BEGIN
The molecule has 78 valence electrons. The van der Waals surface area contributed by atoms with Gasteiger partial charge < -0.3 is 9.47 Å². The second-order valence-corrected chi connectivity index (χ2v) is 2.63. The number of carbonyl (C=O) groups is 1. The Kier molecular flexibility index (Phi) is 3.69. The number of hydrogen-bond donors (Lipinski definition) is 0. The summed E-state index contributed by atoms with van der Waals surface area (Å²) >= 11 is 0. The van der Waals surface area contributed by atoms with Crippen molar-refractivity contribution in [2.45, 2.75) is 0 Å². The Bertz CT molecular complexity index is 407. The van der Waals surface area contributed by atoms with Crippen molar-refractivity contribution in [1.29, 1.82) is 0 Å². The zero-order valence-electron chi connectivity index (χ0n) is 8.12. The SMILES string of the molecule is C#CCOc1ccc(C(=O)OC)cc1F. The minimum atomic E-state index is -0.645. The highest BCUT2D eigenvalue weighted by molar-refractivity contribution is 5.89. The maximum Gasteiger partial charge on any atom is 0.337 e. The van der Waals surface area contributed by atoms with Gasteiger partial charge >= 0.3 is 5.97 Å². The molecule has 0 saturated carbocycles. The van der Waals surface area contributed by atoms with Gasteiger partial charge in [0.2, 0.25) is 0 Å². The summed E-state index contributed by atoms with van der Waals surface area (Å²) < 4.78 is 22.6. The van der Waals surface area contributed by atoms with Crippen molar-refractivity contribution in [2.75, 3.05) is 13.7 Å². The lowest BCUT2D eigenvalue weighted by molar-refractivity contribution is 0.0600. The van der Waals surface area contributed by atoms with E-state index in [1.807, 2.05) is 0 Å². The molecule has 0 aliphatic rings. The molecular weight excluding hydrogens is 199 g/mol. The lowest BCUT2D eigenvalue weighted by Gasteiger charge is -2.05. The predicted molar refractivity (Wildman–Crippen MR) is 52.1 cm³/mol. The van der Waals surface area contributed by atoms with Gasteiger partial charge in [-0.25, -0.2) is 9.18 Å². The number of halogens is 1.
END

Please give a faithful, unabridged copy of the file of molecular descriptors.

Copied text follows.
The molecule has 78 valence electrons. The van der Waals surface area contributed by atoms with Gasteiger partial charge < -0.3 is 9.47 Å². The second-order valence-corrected chi connectivity index (χ2v) is 2.63. The number of carbonyl (C=O) groups is 1. The Kier molecular flexibility index (Phi) is 3.69. The number of hydrogen-bond donors (Lipinski definition) is 0. The summed E-state index contributed by atoms with van der Waals surface area (Å²) >= 11 is 0. The van der Waals surface area contributed by atoms with Crippen molar-refractivity contribution in [2.45, 2.75) is 0 Å². The Bertz CT molecular complexity index is 407. The van der Waals surface area contributed by atoms with Crippen molar-refractivity contribution in [1.29, 1.82) is 0 Å². The zero-order valence-electron chi connectivity index (χ0n) is 8.12. The SMILES string of the molecule is C#CCOc1ccc(C(=O)OC)cc1F. The minimum atomic E-state index is -0.645. The highest BCUT2D eigenvalue weighted by molar-refractivity contribution is 5.89. The maximum Gasteiger partial charge on any atom is 0.337 e. The van der Waals surface area contributed by atoms with Gasteiger partial charge >= 0.3 is 5.97 Å². The molecule has 0 saturated carbocycles. The van der Waals surface area contributed by atoms with Gasteiger partial charge in [0.2, 0.25) is 0 Å². The summed E-state index contributed by atoms with van der Waals surface area (Å²) < 4.78 is 22.6. The van der Waals surface area contributed by atoms with Crippen molar-refractivity contribution in [2.75, 3.05) is 13.7 Å². The lowest BCUT2D eigenvalue weighted by molar-refractivity contribution is 0.0600. The van der Waals surface area contributed by atoms with E-state index in [1.807, 2.05) is 0 Å². The molecule has 0 aliphatic rings. The molecular weight excluding hydrogens is 199 g/mol. The lowest BCUT2D eigenvalue weighted by Gasteiger charge is -2.05. The predicted molar refractivity (Wildman–Crippen MR) is 52.1 cm³/mol. The van der Waals surface area contributed by atoms with Gasteiger partial charge in [-0.25, -0.2) is 9.18 Å². The number of halogens is 1.